Back in the room we had a breakfast of cheese-slice sandwiches, bread-butter and a cup of hot milk. We then left to do some shopping for groceries and to have lunch out at the famous ‘Martin’s Corner’ on Betalbatim beach. We stopped for shopping after Varca Church at a small super-market, and bought MTR’s mushroom-peas masala, veg biryani, and prawns balchow ready-to-eat packets.

We then drove on further north of Colva village, Sernabatim, passed Betalbatim, and Majorda till we reached Utorda beach. The famous ‘Zeebop-on-the-beach’ is supposed to be located here, just beyond Hotel Kenilworth. But all we could find was a beach restaurant by the name of “Island View”. We found Martin’s by 1.30pm and settled down for a cosy lunch. Being an off-season weekday it wasn’t very crowded. It’s not located exactly on the beach, and didn’t even have a sea view, but it had a nice Goan beach shack ambience. The structure was of bamboo and wood panels and plastic sheets were in place to prevent the rain coming in during the monsoons. Plastic chairs were provided for seating and the tables were covered with clean checked table cloths, with a single-stem rose on each table. Most importantly it didn’t have a 5-star air about it, though the prices were on the 3-star side. According to the restaurant manager, Sachin Tendulkar drops in only about once a year, but his parents visit more often as they have a bungalow nearby. There were snaps of other celebrities who had dropped by for a meal on the restaurant’s wall.

The restaurant was started by Mr. Martin in 1989, and was now being run by his three sons, one of whom was sitting on the next table. Late Mr. Martin’s photograph was on the wall next to the bar with a garland around it.

We ordered fish tikka to go with my beer and Geeta’s sweet-lime soda. For the main course we had prawn curry rice and shark masala fry with garlic nan.


We had a two hour long siesta on reaching back to our cool room. In the evening we made ourselves some microwave pop-corn and ate it straight from the bag, followed by ‘Real’ apple juice. We then walked to the beach. It hadn’t rained the whole day and the climate was quite warm and humid. Instead of eating at one of the nearby shacks, we decided to have dinner in our kitchenette. After some wine and cashews, we opened the ready-to-eat packets which we had bought earlier and finished both. I increased the thermostat to 23⁰C before going to sleep.

DAY 4: 1-August-2009. VARCA.

I swam 40 lengths this morning to work up an appetite to make the most of our ‘Fun Dining’ experience today. ‘Fun Dining’ is when you pay for breakfast and lunch and/or dinner for that day’s buffet meals and you can hog as much as you want.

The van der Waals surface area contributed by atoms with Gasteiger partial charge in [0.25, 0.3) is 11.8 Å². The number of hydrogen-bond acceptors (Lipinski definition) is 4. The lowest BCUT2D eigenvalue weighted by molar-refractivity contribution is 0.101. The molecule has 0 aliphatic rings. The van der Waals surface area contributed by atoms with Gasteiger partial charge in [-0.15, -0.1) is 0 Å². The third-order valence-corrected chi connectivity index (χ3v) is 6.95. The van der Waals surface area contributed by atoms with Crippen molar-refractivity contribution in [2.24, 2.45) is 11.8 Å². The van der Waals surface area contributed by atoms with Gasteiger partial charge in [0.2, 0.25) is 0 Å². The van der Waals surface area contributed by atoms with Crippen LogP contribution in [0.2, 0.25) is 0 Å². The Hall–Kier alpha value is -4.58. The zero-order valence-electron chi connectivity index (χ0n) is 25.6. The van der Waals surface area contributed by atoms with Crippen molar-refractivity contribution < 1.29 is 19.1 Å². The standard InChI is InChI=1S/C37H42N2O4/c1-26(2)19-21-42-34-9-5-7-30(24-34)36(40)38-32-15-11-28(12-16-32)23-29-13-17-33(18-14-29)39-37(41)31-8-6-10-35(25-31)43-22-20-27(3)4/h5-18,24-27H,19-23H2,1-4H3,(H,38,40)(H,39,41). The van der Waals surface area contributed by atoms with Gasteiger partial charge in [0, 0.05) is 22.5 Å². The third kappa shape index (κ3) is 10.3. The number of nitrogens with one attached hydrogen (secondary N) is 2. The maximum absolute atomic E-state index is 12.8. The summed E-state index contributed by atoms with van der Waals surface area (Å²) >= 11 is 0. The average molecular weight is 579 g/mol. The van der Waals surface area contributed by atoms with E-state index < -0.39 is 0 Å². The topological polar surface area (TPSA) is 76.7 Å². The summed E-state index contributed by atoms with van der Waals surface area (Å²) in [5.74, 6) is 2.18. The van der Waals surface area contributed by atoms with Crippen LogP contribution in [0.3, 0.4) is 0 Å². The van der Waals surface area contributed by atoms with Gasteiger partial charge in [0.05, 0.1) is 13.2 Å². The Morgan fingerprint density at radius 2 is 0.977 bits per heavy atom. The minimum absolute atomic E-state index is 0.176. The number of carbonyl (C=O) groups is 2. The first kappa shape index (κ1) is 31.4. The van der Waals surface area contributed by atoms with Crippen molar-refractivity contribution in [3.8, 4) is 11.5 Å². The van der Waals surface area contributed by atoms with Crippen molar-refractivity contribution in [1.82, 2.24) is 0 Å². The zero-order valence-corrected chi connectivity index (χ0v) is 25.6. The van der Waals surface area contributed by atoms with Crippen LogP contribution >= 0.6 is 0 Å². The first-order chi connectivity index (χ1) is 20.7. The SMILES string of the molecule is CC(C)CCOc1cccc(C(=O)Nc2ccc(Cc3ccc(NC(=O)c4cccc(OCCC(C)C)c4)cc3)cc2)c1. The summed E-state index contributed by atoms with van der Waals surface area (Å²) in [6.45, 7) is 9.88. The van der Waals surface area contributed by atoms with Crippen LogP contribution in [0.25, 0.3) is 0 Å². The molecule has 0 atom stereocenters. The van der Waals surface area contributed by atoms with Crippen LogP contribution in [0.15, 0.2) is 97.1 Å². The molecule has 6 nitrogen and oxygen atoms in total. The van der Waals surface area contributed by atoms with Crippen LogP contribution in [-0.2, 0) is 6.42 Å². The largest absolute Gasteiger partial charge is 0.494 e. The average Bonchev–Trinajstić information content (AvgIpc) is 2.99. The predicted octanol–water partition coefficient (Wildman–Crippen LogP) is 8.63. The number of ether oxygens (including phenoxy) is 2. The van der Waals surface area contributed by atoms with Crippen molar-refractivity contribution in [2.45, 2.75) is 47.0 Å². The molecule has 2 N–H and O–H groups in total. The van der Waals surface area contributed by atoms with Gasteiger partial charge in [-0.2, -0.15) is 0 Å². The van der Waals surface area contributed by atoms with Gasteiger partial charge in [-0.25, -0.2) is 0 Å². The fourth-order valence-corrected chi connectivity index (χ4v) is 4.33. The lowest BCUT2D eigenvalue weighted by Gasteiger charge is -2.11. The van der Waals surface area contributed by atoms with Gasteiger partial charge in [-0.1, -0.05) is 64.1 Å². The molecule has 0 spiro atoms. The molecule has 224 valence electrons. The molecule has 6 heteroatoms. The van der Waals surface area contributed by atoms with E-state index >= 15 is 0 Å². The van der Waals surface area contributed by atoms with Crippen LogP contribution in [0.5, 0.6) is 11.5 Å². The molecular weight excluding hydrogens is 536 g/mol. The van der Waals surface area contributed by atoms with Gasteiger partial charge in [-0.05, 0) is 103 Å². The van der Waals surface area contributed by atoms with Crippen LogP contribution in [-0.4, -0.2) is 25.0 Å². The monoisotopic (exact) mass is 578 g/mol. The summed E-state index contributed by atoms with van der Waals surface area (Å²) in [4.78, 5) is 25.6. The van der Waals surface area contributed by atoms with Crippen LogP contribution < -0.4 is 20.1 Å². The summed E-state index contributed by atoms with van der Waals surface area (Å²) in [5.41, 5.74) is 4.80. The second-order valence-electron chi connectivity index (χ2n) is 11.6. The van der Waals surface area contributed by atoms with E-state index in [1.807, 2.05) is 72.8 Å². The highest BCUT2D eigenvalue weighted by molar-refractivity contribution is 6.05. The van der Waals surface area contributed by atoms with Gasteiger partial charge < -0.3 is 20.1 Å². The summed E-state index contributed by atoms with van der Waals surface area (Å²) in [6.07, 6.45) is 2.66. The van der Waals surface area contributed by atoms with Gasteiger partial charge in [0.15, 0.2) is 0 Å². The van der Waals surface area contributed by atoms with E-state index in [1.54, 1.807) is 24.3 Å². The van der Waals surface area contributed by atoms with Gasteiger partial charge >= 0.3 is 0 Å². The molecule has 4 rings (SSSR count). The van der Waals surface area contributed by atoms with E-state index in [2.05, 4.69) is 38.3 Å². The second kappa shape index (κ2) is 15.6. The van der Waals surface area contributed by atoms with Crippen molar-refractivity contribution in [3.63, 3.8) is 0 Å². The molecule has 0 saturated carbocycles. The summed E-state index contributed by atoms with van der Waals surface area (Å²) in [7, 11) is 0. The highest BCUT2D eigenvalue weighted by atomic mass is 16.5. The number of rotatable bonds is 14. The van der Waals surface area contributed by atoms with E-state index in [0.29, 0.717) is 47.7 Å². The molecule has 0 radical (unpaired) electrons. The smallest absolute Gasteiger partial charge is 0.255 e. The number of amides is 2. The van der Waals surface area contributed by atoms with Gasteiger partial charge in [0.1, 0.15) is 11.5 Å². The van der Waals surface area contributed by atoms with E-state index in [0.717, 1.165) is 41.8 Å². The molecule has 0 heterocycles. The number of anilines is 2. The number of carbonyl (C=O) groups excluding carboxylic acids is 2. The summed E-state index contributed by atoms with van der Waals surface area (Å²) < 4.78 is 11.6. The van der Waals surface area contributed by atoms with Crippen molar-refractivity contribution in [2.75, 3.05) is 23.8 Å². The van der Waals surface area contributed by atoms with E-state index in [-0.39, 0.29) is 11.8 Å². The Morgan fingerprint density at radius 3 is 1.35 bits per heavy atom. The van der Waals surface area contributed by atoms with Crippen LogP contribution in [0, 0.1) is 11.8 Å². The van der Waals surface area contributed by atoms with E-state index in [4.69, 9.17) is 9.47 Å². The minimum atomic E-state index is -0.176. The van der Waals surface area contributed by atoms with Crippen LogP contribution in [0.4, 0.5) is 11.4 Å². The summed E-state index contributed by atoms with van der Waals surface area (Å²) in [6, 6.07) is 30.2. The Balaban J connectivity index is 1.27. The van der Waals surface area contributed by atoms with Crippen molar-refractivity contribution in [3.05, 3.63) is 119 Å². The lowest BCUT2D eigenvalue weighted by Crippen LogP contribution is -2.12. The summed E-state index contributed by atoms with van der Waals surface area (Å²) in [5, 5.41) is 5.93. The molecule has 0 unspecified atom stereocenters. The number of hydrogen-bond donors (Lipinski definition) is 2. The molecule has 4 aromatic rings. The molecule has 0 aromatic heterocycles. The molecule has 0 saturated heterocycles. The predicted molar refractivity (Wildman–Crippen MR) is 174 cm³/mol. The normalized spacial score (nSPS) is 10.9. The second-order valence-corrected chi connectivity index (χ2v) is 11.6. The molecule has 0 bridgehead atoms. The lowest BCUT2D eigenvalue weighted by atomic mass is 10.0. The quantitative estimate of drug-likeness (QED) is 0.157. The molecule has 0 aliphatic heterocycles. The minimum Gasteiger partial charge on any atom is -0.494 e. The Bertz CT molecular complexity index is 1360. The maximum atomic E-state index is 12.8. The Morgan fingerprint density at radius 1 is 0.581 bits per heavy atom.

At breakfast I started with omelette bread, idli sambar, and sada dosa, and finished the meal with a bowl of fruit (papaya and pineapple) washed down with fresh watermelon juice. Geeta had paratha with aloo bhaji, croissants, cup cakes, dosa, watermelon juice and pineapple cooler.

After breakfast I went to meet Mr. McLoyd Vaz at ‘Holiday World’. He gave me all the updates of ClubM’s new resorts like Thekkady, Masinagudi, Tungi, and their plan to buy over Blue Country Resort at Panchgani. He also explained the benefits of being a Red member when it comes to booking RCI bonus holidays. Later we walked around the resort premises. We visited the souvenir shop, went to the beach and strolled around taking plenty of snaps.



We went for a late lunch at 2.45pm as our breakfast had still not been digested. For lunch we got Goan fish curry (Caldeen), mutton masala and rice, bhindi rechado, masala buttermilk, curd, dodol and bebinca (Goan sweet dishes), cheese cake and ice-cream. All this rich food made us so lethargic that we slept for 2 hours after lunch!

In the evening we strolled down to the beach and took some sunset snaps. We tried walking south along the beach towards Fatrade beach but couldn’t cross the rivulets of rain water flowing towards the sea.



Later we drove down to Colonia Jose Menino, which was about 7 km south of ClubM. The whole resort seemed dark and deserted with even the shops and restaurants closed for the season.

We had dinner and drinks in our cosy room. We had bought a bottle of Bacardi Breezer (cranberry and lime), but it was over too quickly so we supplemented it with some wine. Bread and butter was enough for dinner as we were still digesting our ‘fun’ lunch!

DAY 5: 2-Aug-2009. VARCA to RATNAGIRI.

Today was check-out day. After a long and luxurious swim (40 lengths) and relaxing in the jacuzzi, I was lazing in the pool for some more time and gazing expectantly at the dark clouds approaching from the sea. We had hardly had any rain in the last few days that we had been here. We finished off the remaining bread and butter for breakfast and started packing up. We checked out of our room at 11am and we were sad to leave after another nice holiday in Goa.